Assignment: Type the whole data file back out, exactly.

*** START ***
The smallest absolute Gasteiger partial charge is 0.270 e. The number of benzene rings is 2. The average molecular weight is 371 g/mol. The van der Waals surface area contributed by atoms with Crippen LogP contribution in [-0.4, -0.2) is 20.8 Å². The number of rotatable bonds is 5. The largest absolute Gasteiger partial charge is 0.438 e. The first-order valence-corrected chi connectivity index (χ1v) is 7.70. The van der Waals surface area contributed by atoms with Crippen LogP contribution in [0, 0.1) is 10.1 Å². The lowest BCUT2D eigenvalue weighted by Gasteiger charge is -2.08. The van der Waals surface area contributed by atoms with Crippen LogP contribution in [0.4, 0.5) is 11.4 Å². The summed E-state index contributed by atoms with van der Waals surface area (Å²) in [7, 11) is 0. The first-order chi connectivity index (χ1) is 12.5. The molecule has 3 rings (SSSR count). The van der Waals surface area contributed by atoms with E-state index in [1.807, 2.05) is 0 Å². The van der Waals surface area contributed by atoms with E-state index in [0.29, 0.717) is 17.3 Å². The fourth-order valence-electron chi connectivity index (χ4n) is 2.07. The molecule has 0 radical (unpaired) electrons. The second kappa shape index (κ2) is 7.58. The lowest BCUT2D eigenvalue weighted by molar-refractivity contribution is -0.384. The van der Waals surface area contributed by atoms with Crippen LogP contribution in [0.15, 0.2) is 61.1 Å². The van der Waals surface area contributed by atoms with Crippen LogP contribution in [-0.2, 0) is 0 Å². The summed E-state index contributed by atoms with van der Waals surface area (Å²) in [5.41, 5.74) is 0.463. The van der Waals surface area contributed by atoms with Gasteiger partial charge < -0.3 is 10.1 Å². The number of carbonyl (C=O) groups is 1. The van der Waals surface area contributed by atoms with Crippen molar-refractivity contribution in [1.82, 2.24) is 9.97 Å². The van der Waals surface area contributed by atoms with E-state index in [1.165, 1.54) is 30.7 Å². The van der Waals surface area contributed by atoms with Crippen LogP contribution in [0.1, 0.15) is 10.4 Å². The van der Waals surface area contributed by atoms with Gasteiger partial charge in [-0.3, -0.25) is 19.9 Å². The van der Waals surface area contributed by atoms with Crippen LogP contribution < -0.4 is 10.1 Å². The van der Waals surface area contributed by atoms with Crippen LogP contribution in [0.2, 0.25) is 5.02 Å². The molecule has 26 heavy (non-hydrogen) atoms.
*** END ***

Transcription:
The smallest absolute Gasteiger partial charge is 0.270 e. The number of benzene rings is 2. The average molecular weight is 371 g/mol. The van der Waals surface area contributed by atoms with Crippen LogP contribution in [-0.4, -0.2) is 20.8 Å². The number of rotatable bonds is 5. The largest absolute Gasteiger partial charge is 0.438 e. The first-order valence-corrected chi connectivity index (χ1v) is 7.70. The van der Waals surface area contributed by atoms with Crippen LogP contribution in [0, 0.1) is 10.1 Å². The lowest BCUT2D eigenvalue weighted by Gasteiger charge is -2.08. The van der Waals surface area contributed by atoms with Crippen LogP contribution in [0.4, 0.5) is 11.4 Å². The summed E-state index contributed by atoms with van der Waals surface area (Å²) in [7, 11) is 0. The first-order chi connectivity index (χ1) is 12.5. The molecule has 3 rings (SSSR count). The van der Waals surface area contributed by atoms with E-state index in [1.807, 2.05) is 0 Å². The van der Waals surface area contributed by atoms with E-state index in [0.29, 0.717) is 17.3 Å². The fourth-order valence-electron chi connectivity index (χ4n) is 2.07. The molecule has 0 radical (unpaired) electrons. The second kappa shape index (κ2) is 7.58. The lowest BCUT2D eigenvalue weighted by molar-refractivity contribution is -0.384. The van der Waals surface area contributed by atoms with Crippen LogP contribution in [0.15, 0.2) is 61.1 Å². The van der Waals surface area contributed by atoms with Crippen LogP contribution in [-0.2, 0) is 0 Å². The summed E-state index contributed by atoms with van der Waals surface area (Å²) in [5.41, 5.74) is 0.463. The van der Waals surface area contributed by atoms with Gasteiger partial charge < -0.3 is 10.1 Å². The number of carbonyl (C=O) groups is 1. The van der Waals surface area contributed by atoms with Crippen molar-refractivity contribution in [1.82, 2.24) is 9.97 Å². The van der Waals surface area contributed by atoms with E-state index in [1.165, 1.54) is 30.7 Å². The van der Waals surface area contributed by atoms with Crippen LogP contribution in [0.1, 0.15) is 10.4 Å². The van der Waals surface area contributed by atoms with Gasteiger partial charge in [-0.3, -0.25) is 19.9 Å². The van der Waals surface area contributed by atoms with Crippen LogP contribution < -0.4 is 10.1 Å². The van der Waals surface area contributed by atoms with Crippen LogP contribution in [0.2, 0.25) is 5.02 Å². The molecule has 26 heavy (non-hydrogen) atoms.